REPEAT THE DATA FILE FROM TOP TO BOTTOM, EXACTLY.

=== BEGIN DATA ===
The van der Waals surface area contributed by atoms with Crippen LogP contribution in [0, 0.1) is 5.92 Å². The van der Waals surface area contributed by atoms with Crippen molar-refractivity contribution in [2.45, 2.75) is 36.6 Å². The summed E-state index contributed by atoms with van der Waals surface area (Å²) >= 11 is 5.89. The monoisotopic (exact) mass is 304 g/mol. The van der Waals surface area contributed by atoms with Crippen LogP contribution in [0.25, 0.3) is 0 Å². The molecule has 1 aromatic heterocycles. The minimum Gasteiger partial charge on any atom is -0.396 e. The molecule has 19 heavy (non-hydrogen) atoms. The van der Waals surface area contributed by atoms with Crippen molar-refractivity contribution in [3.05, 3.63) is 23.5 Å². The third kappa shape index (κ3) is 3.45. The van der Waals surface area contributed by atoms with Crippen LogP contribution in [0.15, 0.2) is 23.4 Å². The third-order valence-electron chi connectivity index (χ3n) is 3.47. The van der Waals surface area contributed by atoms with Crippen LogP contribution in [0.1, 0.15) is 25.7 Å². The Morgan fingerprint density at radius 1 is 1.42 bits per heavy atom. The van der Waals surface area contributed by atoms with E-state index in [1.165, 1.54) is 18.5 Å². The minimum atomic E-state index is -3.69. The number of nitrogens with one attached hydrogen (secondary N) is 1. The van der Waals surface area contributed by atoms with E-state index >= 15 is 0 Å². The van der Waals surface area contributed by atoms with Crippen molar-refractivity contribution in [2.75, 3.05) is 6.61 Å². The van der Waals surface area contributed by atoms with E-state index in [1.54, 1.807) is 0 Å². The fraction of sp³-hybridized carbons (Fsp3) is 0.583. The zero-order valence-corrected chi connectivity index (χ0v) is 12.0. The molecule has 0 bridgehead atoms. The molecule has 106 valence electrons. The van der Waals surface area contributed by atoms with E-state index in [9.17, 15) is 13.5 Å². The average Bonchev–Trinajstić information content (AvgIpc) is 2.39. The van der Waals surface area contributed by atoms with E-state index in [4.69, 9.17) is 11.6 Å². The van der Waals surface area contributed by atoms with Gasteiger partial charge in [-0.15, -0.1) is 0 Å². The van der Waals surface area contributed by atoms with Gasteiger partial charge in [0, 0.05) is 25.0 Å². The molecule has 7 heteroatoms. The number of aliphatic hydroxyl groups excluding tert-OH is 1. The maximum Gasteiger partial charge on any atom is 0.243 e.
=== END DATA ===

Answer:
The van der Waals surface area contributed by atoms with Crippen LogP contribution in [0, 0.1) is 5.92 Å². The van der Waals surface area contributed by atoms with Crippen molar-refractivity contribution in [2.45, 2.75) is 36.6 Å². The summed E-state index contributed by atoms with van der Waals surface area (Å²) >= 11 is 5.89. The monoisotopic (exact) mass is 304 g/mol. The van der Waals surface area contributed by atoms with Crippen LogP contribution in [0.25, 0.3) is 0 Å². The molecule has 1 aromatic heterocycles. The minimum Gasteiger partial charge on any atom is -0.396 e. The molecule has 19 heavy (non-hydrogen) atoms. The van der Waals surface area contributed by atoms with Crippen molar-refractivity contribution in [3.05, 3.63) is 23.5 Å². The third kappa shape index (κ3) is 3.45. The van der Waals surface area contributed by atoms with Crippen LogP contribution in [0.15, 0.2) is 23.4 Å². The third-order valence-electron chi connectivity index (χ3n) is 3.47. The van der Waals surface area contributed by atoms with Crippen LogP contribution in [0.1, 0.15) is 25.7 Å². The Morgan fingerprint density at radius 1 is 1.42 bits per heavy atom. The van der Waals surface area contributed by atoms with E-state index in [1.165, 1.54) is 18.5 Å². The minimum atomic E-state index is -3.69. The number of nitrogens with one attached hydrogen (secondary N) is 1. The van der Waals surface area contributed by atoms with E-state index >= 15 is 0 Å². The van der Waals surface area contributed by atoms with Crippen molar-refractivity contribution in [2.75, 3.05) is 6.61 Å². The van der Waals surface area contributed by atoms with E-state index in [1.54, 1.807) is 0 Å². The fraction of sp³-hybridized carbons (Fsp3) is 0.583. The zero-order valence-corrected chi connectivity index (χ0v) is 12.0. The molecule has 0 bridgehead atoms. The molecule has 106 valence electrons. The van der Waals surface area contributed by atoms with E-state index in [9.17, 15) is 13.5 Å². The average Bonchev–Trinajstić information content (AvgIpc) is 2.39. The van der Waals surface area contributed by atoms with E-state index in [4.69, 9.17) is 11.6 Å². The van der Waals surface area contributed by atoms with Gasteiger partial charge in [-0.15, -0.1) is 0 Å². The van der Waals surface area contributed by atoms with Gasteiger partial charge in [0, 0.05) is 25.0 Å². The molecule has 7 heteroatoms. The number of aliphatic hydroxyl groups excluding tert-OH is 1. The maximum Gasteiger partial charge on any atom is 0.243 e.